But if you were to visit my house you would see the only thing in my bedroom is a bed, 2 nightstands, and a tall dresser. No photos or artwork and just a few small piles of laundry on the floor. It is minimalistic – I like minimalistic.
After making muffins today I realized something. When I sometimes feel sad it is only because of my perception of how I want things to be. When I look through a beautiful magazine, I feel pressured by an unrealistic expectation that my life should look picture perfect. Sometimes this way of looking at things can rob me of the joy of discovering the beauty of all that life has to offer, even in a messy kitchen. Without messing up my kitchen this morning, how could I have ever made these wonderful muffins for you?
As you can see, I didn’t use muffin liners. Normally I would use liners but I couldn’t find any – trust me I searched everywhere! I knew I was taking a risk because blackberry muffins can be unforgiving if the fruit touches the pan or clumps together. I wanted to give myself the gift of baking therapy so much this morning that I decided to just heavily coat the muffin tin generously with non-stick spray and hope for the best. When the muffins were done I started to take the muffins out one by one. Four good ones intact and 8 not-so-pretty ones later, I stared at the muffins with a quiet joy and an appreciation for the beauty in the imperfect. They broke not only because I didn’t use a liner, but because they were bursting with yummy blackberries – only proving that insides should never be overlooked for the outsides. How they looked did not change the way they tasted… and boy, were these muffins damn good. In fact, I liked the broken ones better because they were so bold with flavor from the tender baked blackberries – the very reason why they broke when removing them from the pan in the first place.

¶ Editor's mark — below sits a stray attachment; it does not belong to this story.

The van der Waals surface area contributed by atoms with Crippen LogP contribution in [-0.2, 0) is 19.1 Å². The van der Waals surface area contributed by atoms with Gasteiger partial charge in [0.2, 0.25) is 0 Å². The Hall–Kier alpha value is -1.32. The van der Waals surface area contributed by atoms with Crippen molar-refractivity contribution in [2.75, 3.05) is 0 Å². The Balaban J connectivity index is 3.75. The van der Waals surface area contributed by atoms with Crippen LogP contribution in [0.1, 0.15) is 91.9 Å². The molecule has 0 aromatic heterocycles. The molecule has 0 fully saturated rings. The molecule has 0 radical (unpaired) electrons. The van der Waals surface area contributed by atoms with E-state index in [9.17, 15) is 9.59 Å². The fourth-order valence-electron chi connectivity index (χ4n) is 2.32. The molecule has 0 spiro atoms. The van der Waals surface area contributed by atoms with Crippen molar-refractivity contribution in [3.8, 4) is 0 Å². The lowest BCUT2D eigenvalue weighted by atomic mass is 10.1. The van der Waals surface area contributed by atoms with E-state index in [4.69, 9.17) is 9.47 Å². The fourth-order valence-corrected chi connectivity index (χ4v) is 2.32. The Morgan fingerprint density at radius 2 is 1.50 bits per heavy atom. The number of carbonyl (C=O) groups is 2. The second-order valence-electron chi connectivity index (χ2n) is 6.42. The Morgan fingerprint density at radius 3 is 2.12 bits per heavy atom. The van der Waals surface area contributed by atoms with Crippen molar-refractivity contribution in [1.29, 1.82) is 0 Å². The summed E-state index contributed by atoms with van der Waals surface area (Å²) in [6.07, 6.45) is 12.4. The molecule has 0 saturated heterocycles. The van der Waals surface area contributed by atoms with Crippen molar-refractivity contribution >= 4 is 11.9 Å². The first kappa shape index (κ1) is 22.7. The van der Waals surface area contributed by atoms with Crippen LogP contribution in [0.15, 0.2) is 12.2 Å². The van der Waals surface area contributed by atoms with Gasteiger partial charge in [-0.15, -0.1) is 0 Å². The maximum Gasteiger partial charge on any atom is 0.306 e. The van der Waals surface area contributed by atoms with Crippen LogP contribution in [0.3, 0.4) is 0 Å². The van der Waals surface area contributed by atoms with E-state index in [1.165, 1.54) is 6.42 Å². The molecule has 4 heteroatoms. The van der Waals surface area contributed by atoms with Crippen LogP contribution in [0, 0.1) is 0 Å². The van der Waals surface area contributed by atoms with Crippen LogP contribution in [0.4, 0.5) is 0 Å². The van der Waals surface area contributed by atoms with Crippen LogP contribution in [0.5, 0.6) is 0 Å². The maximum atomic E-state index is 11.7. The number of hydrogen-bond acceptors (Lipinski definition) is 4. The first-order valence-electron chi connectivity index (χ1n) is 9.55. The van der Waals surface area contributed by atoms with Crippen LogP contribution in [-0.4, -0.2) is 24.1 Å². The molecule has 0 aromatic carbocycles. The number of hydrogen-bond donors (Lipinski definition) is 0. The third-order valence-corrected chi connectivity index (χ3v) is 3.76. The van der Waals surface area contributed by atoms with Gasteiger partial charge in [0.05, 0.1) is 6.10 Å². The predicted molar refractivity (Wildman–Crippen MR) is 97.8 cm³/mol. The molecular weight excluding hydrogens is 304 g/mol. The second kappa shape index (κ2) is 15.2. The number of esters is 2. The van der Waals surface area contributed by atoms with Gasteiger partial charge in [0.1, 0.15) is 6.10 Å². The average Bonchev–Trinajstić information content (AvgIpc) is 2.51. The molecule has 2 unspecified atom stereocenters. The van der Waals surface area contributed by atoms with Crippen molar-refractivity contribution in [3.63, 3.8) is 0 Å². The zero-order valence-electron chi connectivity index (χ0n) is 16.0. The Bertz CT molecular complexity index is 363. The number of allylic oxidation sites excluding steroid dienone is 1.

So I hope you like the muffins – I made them for you. They are wonderful and will brighten up your day. Bake them for someone as an act of love. Or just bake them as a gift of love to yourself– just don’t forget the paper liners.
- 8 tablespoons (1 stick) unsalted butter, at room temperature
- ½ cup sugar
- ½ cup dark brown sugar, packed
- 2 eggs
- 1 cup honey Greek yogurt
- ¼ cup whole milk
- 1 teaspoon pure almond extract
- 1 cup all-purpose flour
- ½ cup whole wheat flour
- 2 teaspoons baking powder
- ½ teaspoon baking soda
- ½ teaspoon kosher salt
- 1½ cups frozen blackberries
- Preheat the oven to 400 degrees F.
- Using a hand/stand mixer, cream the butter and sugars on medium speed for 3 minutes until light and fluffy.
- Add the eggs one at a time, waiting for each egg to be mixed in before adding another. Add the yogurt, milk, and almond extract. Mix until the yogurt is combined.
- Reduce the mixer speed to low and add the flours, baking powder, baking soda, and salt. Mix the batter until smooth and there are no lumps, about 2 minutes.
- Gently fold in the blackberries.
- Spray a generous amount of non-stick spray into a crumbled paper towel and grease the top of a muffin tin. Line the tin with 12 paper baking cups. Fill each tin ⅔ full.
- Bake muffins for 12 minutes at 400 degrees. Reduce the oven temperature to 350 degrees and bake for 13 more minutes or until the center of the muffins springs back when touched.
- Allow the muffins to cook in the tin for 3-5 minutes before removing.